Ivanhoe, or, rather, if I did not think it an indifferent book. A little
surprised at such a question, I told my _littérateur_, that Ivanhoe
appeared to me to be very unequal, the first half being incomparably the
best, but that, as a whole, I thought it stood quite at the head of the
particular sort of romances to which it belonged. The Antiquary, and Guy
Mannering, for instance, were both much nearer perfection, and, on the
whole, I thought both better books; but Ivanhoe, especially its
commencement, was a noble poem. But did I not condemn the want of
historical truth in its pictures? I did not consider Ivanhoe as intended
to be history; it was a work of the imagination, in which all the
fidelity that was requisite, was enough to be probable and natural, and
that requisite I thought it possessed in an eminent degree. It is true,
antiquarians accused the author of having committed some anachronisms,
by confounding the usages of different centuries, which was perhaps a
greater fault, in such a work, than to confound mere individual
characters; but of this I did not pretend to judge, not being the least
of an antiquary myself. Did I not think he had done gross injustice to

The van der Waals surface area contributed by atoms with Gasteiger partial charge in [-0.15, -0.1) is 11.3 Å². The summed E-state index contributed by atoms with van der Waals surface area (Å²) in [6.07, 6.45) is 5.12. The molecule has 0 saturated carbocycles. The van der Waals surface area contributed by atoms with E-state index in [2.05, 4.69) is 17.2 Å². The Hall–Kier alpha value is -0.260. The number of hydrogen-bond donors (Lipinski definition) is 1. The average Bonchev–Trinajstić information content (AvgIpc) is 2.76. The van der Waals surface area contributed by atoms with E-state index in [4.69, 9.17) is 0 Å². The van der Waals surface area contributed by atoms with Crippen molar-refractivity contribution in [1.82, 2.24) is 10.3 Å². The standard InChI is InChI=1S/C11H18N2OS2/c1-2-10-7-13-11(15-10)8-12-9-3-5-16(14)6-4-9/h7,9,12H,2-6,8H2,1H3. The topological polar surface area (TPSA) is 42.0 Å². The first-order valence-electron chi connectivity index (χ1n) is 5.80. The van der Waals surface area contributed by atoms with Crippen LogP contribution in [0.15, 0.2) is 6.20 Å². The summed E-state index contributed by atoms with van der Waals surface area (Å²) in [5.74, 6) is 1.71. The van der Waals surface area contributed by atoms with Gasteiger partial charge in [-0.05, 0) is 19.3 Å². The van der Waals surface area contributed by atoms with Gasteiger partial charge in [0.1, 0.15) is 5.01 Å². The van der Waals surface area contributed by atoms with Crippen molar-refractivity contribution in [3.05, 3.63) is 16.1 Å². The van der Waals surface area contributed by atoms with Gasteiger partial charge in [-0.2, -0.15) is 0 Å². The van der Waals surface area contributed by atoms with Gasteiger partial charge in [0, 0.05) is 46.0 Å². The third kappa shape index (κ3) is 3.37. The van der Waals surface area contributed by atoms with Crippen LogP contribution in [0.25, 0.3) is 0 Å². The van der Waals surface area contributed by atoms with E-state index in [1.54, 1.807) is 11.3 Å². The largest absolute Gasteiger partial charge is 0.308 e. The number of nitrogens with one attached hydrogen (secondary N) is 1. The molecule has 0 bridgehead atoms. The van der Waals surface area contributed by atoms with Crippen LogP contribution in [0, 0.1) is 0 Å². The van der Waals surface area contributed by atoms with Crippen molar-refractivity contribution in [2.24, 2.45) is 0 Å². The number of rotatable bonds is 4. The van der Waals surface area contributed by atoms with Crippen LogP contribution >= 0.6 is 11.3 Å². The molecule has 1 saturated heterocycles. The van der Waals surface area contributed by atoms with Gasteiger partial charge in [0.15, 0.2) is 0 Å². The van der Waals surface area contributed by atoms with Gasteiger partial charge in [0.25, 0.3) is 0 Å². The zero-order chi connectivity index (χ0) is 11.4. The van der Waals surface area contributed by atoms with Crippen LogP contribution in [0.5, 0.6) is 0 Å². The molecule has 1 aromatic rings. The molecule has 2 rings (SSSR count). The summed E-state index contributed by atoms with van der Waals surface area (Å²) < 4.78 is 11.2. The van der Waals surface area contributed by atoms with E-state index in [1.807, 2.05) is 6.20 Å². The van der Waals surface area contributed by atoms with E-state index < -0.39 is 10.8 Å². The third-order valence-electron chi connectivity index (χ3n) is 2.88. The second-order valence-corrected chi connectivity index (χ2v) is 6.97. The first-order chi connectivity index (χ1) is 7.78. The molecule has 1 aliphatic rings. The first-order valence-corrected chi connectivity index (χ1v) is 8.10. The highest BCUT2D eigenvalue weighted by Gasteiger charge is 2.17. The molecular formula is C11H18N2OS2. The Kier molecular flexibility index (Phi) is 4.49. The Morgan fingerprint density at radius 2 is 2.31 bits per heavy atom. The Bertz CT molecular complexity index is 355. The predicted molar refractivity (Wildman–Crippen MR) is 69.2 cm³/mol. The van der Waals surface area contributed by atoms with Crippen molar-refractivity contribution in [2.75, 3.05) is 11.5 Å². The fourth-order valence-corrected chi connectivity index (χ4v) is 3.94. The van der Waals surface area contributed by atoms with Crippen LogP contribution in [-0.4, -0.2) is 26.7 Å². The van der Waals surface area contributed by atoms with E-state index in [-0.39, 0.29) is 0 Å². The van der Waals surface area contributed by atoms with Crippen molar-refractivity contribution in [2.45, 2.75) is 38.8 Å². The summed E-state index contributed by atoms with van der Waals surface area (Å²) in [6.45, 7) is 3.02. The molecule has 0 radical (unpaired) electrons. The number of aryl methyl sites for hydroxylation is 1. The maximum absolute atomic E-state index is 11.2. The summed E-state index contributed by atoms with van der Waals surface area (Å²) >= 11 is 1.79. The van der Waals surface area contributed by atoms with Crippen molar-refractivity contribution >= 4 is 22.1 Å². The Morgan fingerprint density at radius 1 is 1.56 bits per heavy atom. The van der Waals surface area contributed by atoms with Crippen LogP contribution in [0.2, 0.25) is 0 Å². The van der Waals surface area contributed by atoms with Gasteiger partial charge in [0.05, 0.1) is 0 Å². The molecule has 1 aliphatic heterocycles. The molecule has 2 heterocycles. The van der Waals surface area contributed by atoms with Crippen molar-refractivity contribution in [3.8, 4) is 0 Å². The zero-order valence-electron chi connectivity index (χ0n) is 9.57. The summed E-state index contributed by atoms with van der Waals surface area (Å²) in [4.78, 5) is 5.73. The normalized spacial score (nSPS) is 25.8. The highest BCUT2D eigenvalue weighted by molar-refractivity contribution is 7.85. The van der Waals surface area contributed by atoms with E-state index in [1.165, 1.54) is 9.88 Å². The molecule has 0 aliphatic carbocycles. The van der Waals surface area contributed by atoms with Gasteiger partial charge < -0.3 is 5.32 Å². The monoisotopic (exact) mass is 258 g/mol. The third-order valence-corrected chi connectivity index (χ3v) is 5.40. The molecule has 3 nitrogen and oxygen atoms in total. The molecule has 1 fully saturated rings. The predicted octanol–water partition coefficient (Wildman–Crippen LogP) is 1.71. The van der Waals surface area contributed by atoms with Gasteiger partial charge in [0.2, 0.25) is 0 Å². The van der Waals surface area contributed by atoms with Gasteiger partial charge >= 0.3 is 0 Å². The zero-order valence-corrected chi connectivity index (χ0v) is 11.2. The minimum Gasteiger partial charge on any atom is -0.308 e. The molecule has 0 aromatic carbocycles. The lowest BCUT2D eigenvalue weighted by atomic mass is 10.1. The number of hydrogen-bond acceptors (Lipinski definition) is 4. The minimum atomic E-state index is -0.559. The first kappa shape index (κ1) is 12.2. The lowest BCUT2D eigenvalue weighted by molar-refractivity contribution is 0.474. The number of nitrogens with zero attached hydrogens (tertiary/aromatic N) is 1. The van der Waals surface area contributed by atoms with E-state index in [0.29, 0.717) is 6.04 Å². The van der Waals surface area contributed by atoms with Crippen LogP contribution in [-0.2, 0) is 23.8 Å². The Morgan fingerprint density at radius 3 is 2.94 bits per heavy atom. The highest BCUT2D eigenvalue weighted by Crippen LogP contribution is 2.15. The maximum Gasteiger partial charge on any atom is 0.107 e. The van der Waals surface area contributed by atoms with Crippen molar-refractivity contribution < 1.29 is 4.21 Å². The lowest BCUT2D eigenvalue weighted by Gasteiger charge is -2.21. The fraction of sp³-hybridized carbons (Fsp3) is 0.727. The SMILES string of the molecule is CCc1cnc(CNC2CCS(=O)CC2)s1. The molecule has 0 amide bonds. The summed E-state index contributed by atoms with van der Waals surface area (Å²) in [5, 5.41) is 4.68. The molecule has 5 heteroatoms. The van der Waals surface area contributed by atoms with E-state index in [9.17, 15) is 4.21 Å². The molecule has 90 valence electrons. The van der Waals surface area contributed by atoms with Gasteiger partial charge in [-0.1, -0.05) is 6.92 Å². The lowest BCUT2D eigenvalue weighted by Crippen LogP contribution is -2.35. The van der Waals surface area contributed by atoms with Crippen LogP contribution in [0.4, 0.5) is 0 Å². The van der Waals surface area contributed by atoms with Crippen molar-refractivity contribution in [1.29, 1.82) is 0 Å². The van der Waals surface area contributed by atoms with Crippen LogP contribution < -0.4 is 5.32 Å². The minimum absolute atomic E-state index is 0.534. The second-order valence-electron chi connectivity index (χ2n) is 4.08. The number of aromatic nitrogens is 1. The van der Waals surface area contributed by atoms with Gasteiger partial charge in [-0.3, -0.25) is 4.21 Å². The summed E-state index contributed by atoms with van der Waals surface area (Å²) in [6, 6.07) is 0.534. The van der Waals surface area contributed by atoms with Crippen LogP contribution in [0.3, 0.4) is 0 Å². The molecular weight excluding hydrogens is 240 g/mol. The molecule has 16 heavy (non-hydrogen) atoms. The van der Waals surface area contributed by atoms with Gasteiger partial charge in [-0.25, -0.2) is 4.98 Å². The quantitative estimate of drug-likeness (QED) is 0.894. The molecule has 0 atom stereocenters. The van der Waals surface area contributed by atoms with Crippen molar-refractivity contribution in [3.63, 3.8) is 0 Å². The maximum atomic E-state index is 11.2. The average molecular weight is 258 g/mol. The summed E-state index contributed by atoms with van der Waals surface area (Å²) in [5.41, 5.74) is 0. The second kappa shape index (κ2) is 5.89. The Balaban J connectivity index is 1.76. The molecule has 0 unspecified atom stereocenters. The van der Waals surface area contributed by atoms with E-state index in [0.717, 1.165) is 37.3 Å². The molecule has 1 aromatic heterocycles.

the noble and useful order of the Templars? On this point I could say no
more than on the preceding, having but a very superficial knowledge of
the Templars, though I thought the probabilities seemed to be perfectly
well respected. Nothing could _seem_ to be more true, than Scott's
pictures. My guest then went into a long vindication of the Templars,
stating Scott had done them gross injustice, and concluding with an
exaggerated compliment, in which it was attempted to persuade me that I
was the man to vindicate the truth, and to do justice to at subject that
was so peculiarly connected with liberal principles. I disclaimed the
ability to undertake such a task, at all; confessed that I did not wish
to disturb the images which Sir Walter Scott had left, had I the
ability; and declared I did not see the connexion between his
accusation, admitting it to be true, and liberal principles.

My visitor soon after went away, and I saw no more of him for a week,
when he came again. On this occasion, he commenced by relating several
_piquant_ anecdotes of the Bourbons and their friends, gradually and
ingeniously leading the conversation, again, round to his favourite
Templars. After pushing me, for half an hour, on this point, always
insisting on my being the man to vindicate the order, and harping on its
connexion with liberty, he took advantage of one of my often-repeated
protestations of ignorance of the whole matter, suddenly to say, "Well,
then, Monsieur, go and see for yourself, and you will soon be satisfied
that my account of the order is true." "Go and see what?" "The
Templars." "There are no longer any." "They exist still." "Where?"
"Here, in Paris." "This is new to me: I do not understand it." "The
Templars exist; they possess documents to prove how much Scott has
misrepresented them, and - but, you will remember that the actual
government has so much jealousy of everything it does not control, that